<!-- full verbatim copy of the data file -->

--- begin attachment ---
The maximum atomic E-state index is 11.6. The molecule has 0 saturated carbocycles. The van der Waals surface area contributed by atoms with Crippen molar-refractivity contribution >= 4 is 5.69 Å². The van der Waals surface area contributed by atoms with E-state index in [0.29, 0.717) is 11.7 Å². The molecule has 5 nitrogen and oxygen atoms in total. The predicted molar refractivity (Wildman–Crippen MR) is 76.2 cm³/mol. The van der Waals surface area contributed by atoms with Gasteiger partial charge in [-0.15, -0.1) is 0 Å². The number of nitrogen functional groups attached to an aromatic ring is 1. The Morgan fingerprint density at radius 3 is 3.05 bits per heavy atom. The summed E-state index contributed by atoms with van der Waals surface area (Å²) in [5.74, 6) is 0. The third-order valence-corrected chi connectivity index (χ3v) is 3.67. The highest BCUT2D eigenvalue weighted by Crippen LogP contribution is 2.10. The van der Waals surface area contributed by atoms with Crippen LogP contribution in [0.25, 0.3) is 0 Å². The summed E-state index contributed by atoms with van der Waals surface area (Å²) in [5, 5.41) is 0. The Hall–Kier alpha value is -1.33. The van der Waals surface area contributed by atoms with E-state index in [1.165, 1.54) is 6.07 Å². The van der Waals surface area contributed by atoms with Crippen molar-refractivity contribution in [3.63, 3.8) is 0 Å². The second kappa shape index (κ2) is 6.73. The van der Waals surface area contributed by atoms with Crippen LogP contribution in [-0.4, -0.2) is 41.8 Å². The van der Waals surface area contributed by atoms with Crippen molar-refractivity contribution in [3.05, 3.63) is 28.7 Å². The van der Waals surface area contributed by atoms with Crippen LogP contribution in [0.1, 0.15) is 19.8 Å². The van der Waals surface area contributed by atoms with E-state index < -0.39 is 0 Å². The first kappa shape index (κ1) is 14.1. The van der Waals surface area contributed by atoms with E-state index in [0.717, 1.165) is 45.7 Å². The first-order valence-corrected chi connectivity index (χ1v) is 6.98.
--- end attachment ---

The maximum atomic E-state index is 11.6. The molecule has 0 saturated carbocycles. The van der Waals surface area contributed by atoms with Crippen molar-refractivity contribution >= 4 is 5.69 Å². The van der Waals surface area contributed by atoms with E-state index in [0.29, 0.717) is 11.7 Å². The molecule has 5 nitrogen and oxygen atoms in total. The predicted molar refractivity (Wildman–Crippen MR) is 76.2 cm³/mol. The van der Waals surface area contributed by atoms with Gasteiger partial charge in [-0.15, -0.1) is 0 Å². The number of nitrogen functional groups attached to an aromatic ring is 1. The Morgan fingerprint density at radius 3 is 3.05 bits per heavy atom. The summed E-state index contributed by atoms with van der Waals surface area (Å²) in [5.74, 6) is 0. The third-order valence-corrected chi connectivity index (χ3v) is 3.67. The highest BCUT2D eigenvalue weighted by Crippen LogP contribution is 2.10. The van der Waals surface area contributed by atoms with Crippen LogP contribution in [0.25, 0.3) is 0 Å². The summed E-state index contributed by atoms with van der Waals surface area (Å²) in [5, 5.41) is 0. The Hall–Kier alpha value is -1.33. The van der Waals surface area contributed by atoms with E-state index in [1.165, 1.54) is 6.07 Å². The van der Waals surface area contributed by atoms with Crippen molar-refractivity contribution in [3.63, 3.8) is 0 Å². The second kappa shape index (κ2) is 6.73. The van der Waals surface area contributed by atoms with Crippen LogP contribution in [-0.4, -0.2) is 41.8 Å². The van der Waals surface area contributed by atoms with Crippen molar-refractivity contribution in [3.05, 3.63) is 28.7 Å². The van der Waals surface area contributed by atoms with Crippen LogP contribution in [0.1, 0.15) is 19.8 Å². The van der Waals surface area contributed by atoms with E-state index < -0.39 is 0 Å². The first kappa shape index (κ1) is 14.1. The van der Waals surface area contributed by atoms with E-state index in [0.717, 1.165) is 45.7 Å². The first-order valence-corrected chi connectivity index (χ1v) is 6.98.